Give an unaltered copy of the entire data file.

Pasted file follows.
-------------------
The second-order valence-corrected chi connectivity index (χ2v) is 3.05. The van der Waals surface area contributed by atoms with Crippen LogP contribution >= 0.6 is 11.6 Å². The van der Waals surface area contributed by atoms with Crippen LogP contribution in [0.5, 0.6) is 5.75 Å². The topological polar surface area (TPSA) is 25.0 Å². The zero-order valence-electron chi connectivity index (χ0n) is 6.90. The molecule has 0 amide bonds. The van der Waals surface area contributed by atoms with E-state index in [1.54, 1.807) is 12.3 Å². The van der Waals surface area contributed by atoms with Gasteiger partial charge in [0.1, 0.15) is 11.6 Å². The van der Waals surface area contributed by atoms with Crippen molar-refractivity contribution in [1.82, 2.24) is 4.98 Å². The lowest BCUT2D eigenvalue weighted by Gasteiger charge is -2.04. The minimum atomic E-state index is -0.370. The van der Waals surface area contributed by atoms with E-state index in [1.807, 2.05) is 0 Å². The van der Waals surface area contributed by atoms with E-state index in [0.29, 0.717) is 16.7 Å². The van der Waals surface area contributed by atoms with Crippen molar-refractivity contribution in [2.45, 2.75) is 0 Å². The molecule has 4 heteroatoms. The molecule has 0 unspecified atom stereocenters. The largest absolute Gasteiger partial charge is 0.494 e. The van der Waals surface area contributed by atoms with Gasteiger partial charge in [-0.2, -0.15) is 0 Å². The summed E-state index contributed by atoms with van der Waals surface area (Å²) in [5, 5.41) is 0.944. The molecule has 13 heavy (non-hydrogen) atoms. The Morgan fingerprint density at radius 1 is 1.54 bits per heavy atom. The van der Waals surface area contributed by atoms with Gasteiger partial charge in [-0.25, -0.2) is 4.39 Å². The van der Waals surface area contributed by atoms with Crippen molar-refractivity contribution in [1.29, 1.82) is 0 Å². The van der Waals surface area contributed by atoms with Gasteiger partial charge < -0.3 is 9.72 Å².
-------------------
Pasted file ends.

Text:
The second-order valence-corrected chi connectivity index (χ2v) is 3.05. The van der Waals surface area contributed by atoms with Crippen LogP contribution >= 0.6 is 11.6 Å². The van der Waals surface area contributed by atoms with Crippen LogP contribution in [0.5, 0.6) is 5.75 Å². The topological polar surface area (TPSA) is 25.0 Å². The zero-order valence-electron chi connectivity index (χ0n) is 6.90. The molecule has 0 amide bonds. The van der Waals surface area contributed by atoms with E-state index in [1.54, 1.807) is 12.3 Å². The van der Waals surface area contributed by atoms with Gasteiger partial charge in [0.1, 0.15) is 11.6 Å². The van der Waals surface area contributed by atoms with Crippen molar-refractivity contribution in [1.82, 2.24) is 4.98 Å². The lowest BCUT2D eigenvalue weighted by Gasteiger charge is -2.04. The minimum atomic E-state index is -0.370. The van der Waals surface area contributed by atoms with E-state index in [1.807, 2.05) is 0 Å². The van der Waals surface area contributed by atoms with E-state index in [0.29, 0.717) is 16.7 Å². The van der Waals surface area contributed by atoms with Crippen molar-refractivity contribution in [2.45, 2.75) is 0 Å². The molecule has 4 heteroatoms. The molecule has 0 unspecified atom stereocenters. The largest absolute Gasteiger partial charge is 0.494 e. The van der Waals surface area contributed by atoms with Gasteiger partial charge in [-0.2, -0.15) is 0 Å². The summed E-state index contributed by atoms with van der Waals surface area (Å²) in [5, 5.41) is 0.944. The molecule has 13 heavy (non-hydrogen) atoms. The Morgan fingerprint density at radius 1 is 1.54 bits per heavy atom. The van der Waals surface area contributed by atoms with Gasteiger partial charge in [-0.25, -0.2) is 4.39 Å². The van der Waals surface area contributed by atoms with Crippen molar-refractivity contribution in [1.29, 1.82) is 0 Å². The van der Waals surface area contributed by atoms with Gasteiger partial charge < -0.3 is 9.72 Å².